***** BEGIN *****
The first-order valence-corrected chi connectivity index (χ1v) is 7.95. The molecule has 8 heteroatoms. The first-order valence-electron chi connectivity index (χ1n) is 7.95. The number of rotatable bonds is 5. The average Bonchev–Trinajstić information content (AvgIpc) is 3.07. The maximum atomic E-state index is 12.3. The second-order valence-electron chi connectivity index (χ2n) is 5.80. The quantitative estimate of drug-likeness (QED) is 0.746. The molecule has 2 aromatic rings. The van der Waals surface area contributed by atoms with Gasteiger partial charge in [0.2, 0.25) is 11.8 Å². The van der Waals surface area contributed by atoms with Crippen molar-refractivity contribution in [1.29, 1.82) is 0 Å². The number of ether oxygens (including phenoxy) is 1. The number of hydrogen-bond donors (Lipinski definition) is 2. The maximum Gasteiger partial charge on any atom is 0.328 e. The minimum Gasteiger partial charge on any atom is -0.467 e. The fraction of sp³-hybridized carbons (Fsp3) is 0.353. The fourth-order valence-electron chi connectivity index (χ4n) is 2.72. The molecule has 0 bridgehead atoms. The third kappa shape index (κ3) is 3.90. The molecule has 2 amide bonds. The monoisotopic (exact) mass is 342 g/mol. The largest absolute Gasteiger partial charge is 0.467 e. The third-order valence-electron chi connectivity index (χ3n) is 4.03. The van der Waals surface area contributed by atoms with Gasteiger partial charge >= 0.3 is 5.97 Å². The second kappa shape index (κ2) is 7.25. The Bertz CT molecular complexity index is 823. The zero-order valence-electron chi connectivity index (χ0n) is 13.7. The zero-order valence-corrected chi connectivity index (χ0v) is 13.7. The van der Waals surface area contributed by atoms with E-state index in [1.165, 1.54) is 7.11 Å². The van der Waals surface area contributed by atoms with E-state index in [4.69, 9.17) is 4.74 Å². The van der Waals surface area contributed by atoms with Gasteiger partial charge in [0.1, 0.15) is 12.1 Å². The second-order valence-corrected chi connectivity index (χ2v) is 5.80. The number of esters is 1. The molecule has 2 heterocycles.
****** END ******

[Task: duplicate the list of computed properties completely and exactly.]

The first-order valence-corrected chi connectivity index (χ1v) is 7.95. The molecule has 8 heteroatoms. The first-order valence-electron chi connectivity index (χ1n) is 7.95. The number of rotatable bonds is 5. The average Bonchev–Trinajstić information content (AvgIpc) is 3.07. The maximum atomic E-state index is 12.3. The second-order valence-electron chi connectivity index (χ2n) is 5.80. The quantitative estimate of drug-likeness (QED) is 0.746. The molecule has 2 aromatic rings. The van der Waals surface area contributed by atoms with Gasteiger partial charge in [0.2, 0.25) is 11.8 Å². The van der Waals surface area contributed by atoms with Crippen molar-refractivity contribution in [1.29, 1.82) is 0 Å². The number of ether oxygens (including phenoxy) is 1. The number of hydrogen-bond donors (Lipinski definition) is 2. The maximum Gasteiger partial charge on any atom is 0.328 e. The minimum Gasteiger partial charge on any atom is -0.467 e. The fraction of sp³-hybridized carbons (Fsp3) is 0.353. The fourth-order valence-electron chi connectivity index (χ4n) is 2.72. The molecule has 0 bridgehead atoms. The third kappa shape index (κ3) is 3.90. The molecule has 2 amide bonds. The monoisotopic (exact) mass is 342 g/mol. The largest absolute Gasteiger partial charge is 0.467 e. The third-order valence-electron chi connectivity index (χ3n) is 4.03. The van der Waals surface area contributed by atoms with Gasteiger partial charge >= 0.3 is 5.97 Å². The second kappa shape index (κ2) is 7.25. The Bertz CT molecular complexity index is 823. The zero-order valence-electron chi connectivity index (χ0n) is 13.7. The zero-order valence-corrected chi connectivity index (χ0v) is 13.7. The van der Waals surface area contributed by atoms with E-state index in [1.165, 1.54) is 7.11 Å². The van der Waals surface area contributed by atoms with E-state index in [4.69, 9.17) is 4.74 Å². The van der Waals surface area contributed by atoms with Gasteiger partial charge in [0.1, 0.15) is 12.1 Å². The second-order valence-corrected chi connectivity index (χ2v) is 5.80. The number of esters is 1. The molecule has 2 heterocycles.